At Richmond Bodywork I also offer Acupuncture, Acupuncture with Moxibustion as well as Dry Needling.
Here you can find useful information regarding these type of treatments.
It is a safe and natural way to relieve pain, improve motion, and restore function. It helps to treat many conditions. Dry needling is rarely a standalone procedure, it is part of a physical therapy approach which incorporates other forms and techniques of physical therapy treatment, such as manual therapy and corrective exercises.
Dry needling works by using thin, monofilament needles varying in length (from 25 to 75 millimetres) that are inserted through the skin and directly into muscle tissue trigger points. These points are muscle fibres that are “stuck” in a contraction and can’t be released through movement or massage. When the needle hits a trigger point, it creates what’s called a twitch response as the muscle releases, and that can feel like a tiny balloon popping inside your muscle.
The benefit of that twitch response goes beyond the immediate relief as the muscle releases. That’s because trigger points can have a detrimental effect on mobility and muscle health if they aren’t resolved.
Conditions commonly treated by Dry Needling:
- Back Pain: including lumbar degenerative disk disease, arthritic changes, and herniated discs
- Neck Pain: whiplash, headaches, degenerative joint disease, degenerative disk disease or osteoarthritis
- Dental (Teeth) and Orthodontic (Jaw and Occlusal) Pain: including temporomandibular joint (TMJ) dysfunction
- Shoulder Pain: including rotator cuff muscle tears, bursitis, adhesive capsulitis (frozen shoulder), tendonitis and impingement syndrome
- Elbow Pain: including lateral epicondylitis (tennis elbow) and medial epicondylitis (golfer’s elbow)
- Hand and Wrist Pain: including gamekeeper’s thumb, DeQuervain’s syndrome, carpal tunnel syndrome, degenerative joint disease, and osteoarthritis
- Hip Pain: including degenerative joint disease, and osteoarthritis
- Knee Pain: including degenerative changes or osteoarthritis
- Shin/Ankle/Foot Pain: including shin splints, metatarsalgia and Morton’s Neuroma
- Plantar Fasciitis (Heel Pain)
- Acute and Chronic Tendonitis
- Post- Surgical Pain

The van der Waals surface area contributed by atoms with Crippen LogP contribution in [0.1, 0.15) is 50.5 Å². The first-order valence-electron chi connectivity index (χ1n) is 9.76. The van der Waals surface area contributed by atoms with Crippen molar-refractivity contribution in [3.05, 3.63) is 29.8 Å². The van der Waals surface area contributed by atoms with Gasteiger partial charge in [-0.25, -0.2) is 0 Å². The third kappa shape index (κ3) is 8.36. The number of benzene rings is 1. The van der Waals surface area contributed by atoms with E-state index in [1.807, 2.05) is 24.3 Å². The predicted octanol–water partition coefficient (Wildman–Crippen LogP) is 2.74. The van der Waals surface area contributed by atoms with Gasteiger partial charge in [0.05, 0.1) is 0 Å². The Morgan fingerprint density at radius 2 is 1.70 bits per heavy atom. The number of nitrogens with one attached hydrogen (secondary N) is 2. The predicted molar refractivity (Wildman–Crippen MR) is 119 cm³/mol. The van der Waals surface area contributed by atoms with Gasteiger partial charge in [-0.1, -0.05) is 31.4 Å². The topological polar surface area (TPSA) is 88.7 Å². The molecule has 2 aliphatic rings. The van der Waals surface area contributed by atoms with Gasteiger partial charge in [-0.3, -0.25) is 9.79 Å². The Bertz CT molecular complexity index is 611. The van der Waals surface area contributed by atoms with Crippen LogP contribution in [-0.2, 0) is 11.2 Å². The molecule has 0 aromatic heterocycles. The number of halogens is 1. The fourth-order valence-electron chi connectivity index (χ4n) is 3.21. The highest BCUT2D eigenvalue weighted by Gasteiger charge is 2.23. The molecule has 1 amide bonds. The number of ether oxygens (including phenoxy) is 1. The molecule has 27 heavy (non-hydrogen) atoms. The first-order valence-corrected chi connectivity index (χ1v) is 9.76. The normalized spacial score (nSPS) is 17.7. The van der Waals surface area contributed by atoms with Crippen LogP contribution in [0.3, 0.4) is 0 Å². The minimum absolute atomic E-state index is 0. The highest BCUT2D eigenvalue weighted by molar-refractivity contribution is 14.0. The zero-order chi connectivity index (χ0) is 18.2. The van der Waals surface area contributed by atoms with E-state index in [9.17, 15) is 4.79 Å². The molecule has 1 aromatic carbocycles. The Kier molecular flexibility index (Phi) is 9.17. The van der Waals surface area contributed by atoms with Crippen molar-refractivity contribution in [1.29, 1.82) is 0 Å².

- Athletic and Sports-related Overuse Injuries
- Post-Traumatic Injuries, Car Accidents, Work-related Injuries
- Other Chronic Pain Conditions: including myofascial pain and myofascial pain syndrome (MPS)
Acupuncture (“zhen”) is based on the proper insertion and manipulation of needles of various gauges and lengths into the skin at specific acupoints. Acupuncture can be traced back to the Stone Age in ancient China, when people used pointed stone implements and pressure to alleviate illness. With the advancement of technology, the stone-needle was replaced with bamboo, and later, metals.
The needles are inserted into specific places on the body, which practitioners call acupuncture points.
The needles used are very fine and are usually a few centimetres long. They should be single-use, pre-sterilised needles that are disposed of immediately after use.
Acupuncture practitioners choose specific points to place the needles based on your condition. Several points may be used during a typical session, depending on the number of symptoms you have.
The needles may be inserted just under the skin, or deeper so they reach muscle. Once the needles are in place, they may be left in position for a length of time lasting from a few minutes up to around 30 minutes.
You may feel a tingling or a dull ache when the needles are inserted but you should not experience any significant pain. If you do, let your practitioner know straight away.
Acupuncture treatments can assist with:
- Fertility (Female & Male Fertility)
- IVF Assistance
- Menstrual Problems
- Menopause Symptoms
- Mental/Emotional Disorders
- Post Natal/Partum Depression
- Migraines and Headaches
- Pain relief
Acu-moxa therapy (“zhen jiu”) is a general term covering several techniques designed to stimulate acupoints located on the body along the circulation tracts or conduits. These practices either alleviate local symptoms, affect orbs’ functions, or treat the underlying imbalance causing the symptoms. Although TCM involves many other techniques, acupuncture and moxibustion are the most popular.